He is somehow reminiscent of the main character of the novel “Doctor Zhivago” in his thirst for knowledge and his ability to think outside the box.
He is successful, intelligent, and incredibly versatile, does not like to obey the system, and simply adored by women – allow us to introduce you to our fellow-countryman, the famous economist and businessman Konstantin Gurdjiev.
He is a professor at Trinity College Dublin, director and former chief editor of the famous Irish magazine Business and Finance, the founder of the first independent Irish Institute for Social Research (Open Republic Institute), Director of the Research Department of NCB Stockbrokers and much more – and this is not all that Gurdjiev does.
Constantin built his career abroad. In the most tumultuous time for Russia – he left the country in early 1990 and headed to a distant, alluring America. The country was not selected at random: in California, he had two partners, with whom he had opened a business partnership back in Russia. The firm engaged in brokerage issues and was a joint venture. But our hero’s successful business did not last long and in 1994 it collapsed.
What happened then? “I decided it was time to return to education, since I left Moscow State University, where I studied at the Faculty of Mathematics, when I was in my third year” says Constantin, “So I ended up doing a master’s in University of California, and then moved to the University of Chicago, where I finished my dissertation in mathematical finance. I then transferred to Johns Hopkins University in Baltimore, where I switched to economics and started to work on my doctoral dissertation. And then I got an offer to teach at the Department of Economics and Finance, Trinity College Dublin, where I completed my Ph.D.”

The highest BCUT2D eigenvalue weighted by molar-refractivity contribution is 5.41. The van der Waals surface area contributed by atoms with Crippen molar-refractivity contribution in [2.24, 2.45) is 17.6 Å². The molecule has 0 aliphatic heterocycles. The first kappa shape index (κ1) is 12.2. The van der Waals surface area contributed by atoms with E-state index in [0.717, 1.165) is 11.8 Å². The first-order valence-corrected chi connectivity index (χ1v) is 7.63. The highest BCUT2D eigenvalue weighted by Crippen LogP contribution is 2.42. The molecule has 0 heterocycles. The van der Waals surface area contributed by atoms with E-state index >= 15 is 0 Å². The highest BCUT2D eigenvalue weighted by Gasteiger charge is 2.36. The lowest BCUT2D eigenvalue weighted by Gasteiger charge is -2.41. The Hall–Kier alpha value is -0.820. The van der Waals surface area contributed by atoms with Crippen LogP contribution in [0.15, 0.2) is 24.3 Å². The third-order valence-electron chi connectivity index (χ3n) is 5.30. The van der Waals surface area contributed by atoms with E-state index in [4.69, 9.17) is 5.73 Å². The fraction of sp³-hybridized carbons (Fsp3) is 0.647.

Following on from the department of economics at Trinity, he worked in two research institutes, in that university, where he is still a listed researcher, and in another, no less prestigious Irish university, University College Dublin.
Constantin has worked in the National University of Ireland and for the Department of Foreign Affairs and, in parallel, he has written columns for the Sunday Business Post and Sunday Tribune. He still has a regular column on economics published in Business & Finance and in The Sunday Times. He often comments on economic issues on radio and television. Basically, he’s everywhere you look!
“I love my students,” says Constantin, “because I have many friends among them. They are younger than me, look at the world differently and ask questions that make you think. I believe that the relationship between teachers and students must be established in intellectual confidence. Without this, the educational process is not possible. The teacher is the one who stimulates thinking and provokes new questions. The teacher cannot just feed facts automatically. This is a function of bad books and the Internet.”
Constantin’s motto is: “Do everything to the highest level, at the limit of one’s strength.” He may not always get perfect grades, but he puts in a lot of effort. The main thing is not to make plans but rather live. To achieve something in life, “the main thing is not to look back on past experiences but remember that everything in life is possible, unless you stop, do not be afraid of old mistakes.”
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